French parents warned most children's over-the-counter medicines 'useless or dangerous'

The Local France
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French parents warned most children's over-the-counter medicines 'useless or dangerous'
Photo: ilona75/Depositphotos"

Most children's medication that you can buy over the counter is either useless and could even be dangerous for their health, a study by a French consumer group has concluded.


It's natural for worried parents to want to soothe their ailing children with over-the-counter medicine from a pharmacy but a leading French consumer group says they should think twice.
According to French consumer group UFC Que Choisir "too many" children's medicines for coughs, colds, regurgitation and gastric reflux are "useless or dangerous". 
And the group warned against getting children into "the harmful habit of taking medication every day" in its recent issue which includes a list of the particular products to avoid.
Included on the list are mucus thinners such as acetylcysteine and carbocisteine in powder form, as well as Fluimucil 2% for children and Bronchokod for children, which also include these drugs.
All of the above treatments, which are sold over-the-counter, can actually increase congestion in the under-twos and there is no evidence that they have any effect for older children, according to the group.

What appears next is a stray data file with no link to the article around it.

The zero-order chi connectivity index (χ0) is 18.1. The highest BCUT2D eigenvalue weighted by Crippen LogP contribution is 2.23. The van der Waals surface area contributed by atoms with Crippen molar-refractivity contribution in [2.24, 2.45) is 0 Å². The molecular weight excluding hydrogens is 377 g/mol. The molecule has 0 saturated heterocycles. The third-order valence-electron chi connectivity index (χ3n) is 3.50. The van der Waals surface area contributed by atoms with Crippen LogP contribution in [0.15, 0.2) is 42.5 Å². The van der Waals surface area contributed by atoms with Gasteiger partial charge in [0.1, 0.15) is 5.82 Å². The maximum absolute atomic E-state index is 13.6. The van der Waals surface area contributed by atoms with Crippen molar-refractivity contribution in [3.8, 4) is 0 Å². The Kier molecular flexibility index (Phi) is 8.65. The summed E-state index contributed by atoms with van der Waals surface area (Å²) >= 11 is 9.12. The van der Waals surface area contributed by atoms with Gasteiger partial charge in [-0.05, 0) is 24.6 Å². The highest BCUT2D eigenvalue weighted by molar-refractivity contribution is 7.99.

Similarly, it is better to avoid antiseptic sprays that "do no better than salt water solutions" and can even cause irritation and allergies. 
French public urged to avoid 28 over-the-counter medicines for colds, coughs and flu
Photo: The Local
The group also recommends parents avoid using decongestant sprays which they say should not be prescribed to the under-15s and instead advises using salt water for cleaning a child's nose. 
On top of that cough syrups containing codeine also make the list of products to be avoided.
Before trying to calm a cough which is a symptom of an illness, the groups recommends first consulting a doctor to find out the cause.
It also addresses drugs used to treat regurgitation which about 30 percent of children under the age of one suffer from.
Even though in the majority of cases it's nothing to worry about and France's health authorities have advised against using medicine to treat the condition since 2016, the group says drugs are still used too often. 
Medical professionals, who have come out in support of the blacklist, say that rather than go straight for the medicine bottle it's much better to see a doctor or pharmacist to find out what can be done without drugs. 
"In general, coughs, fever, cold, etc. are not serious and most of the drugs on sale for these situations are useless or at least more dangerous than useful," Dr. Bruno Toussaint, editorial director of an independent medical journal said, adding that the UFC-que Choisir list was "very useful".
And the consumer group doesn't suggest avoiding all medicines, recommending paracetamol (in the form of Doliprane syrup) to treat fever, saline treatments for the nose in case of colds and rehydration solutions in case of diarrhea.


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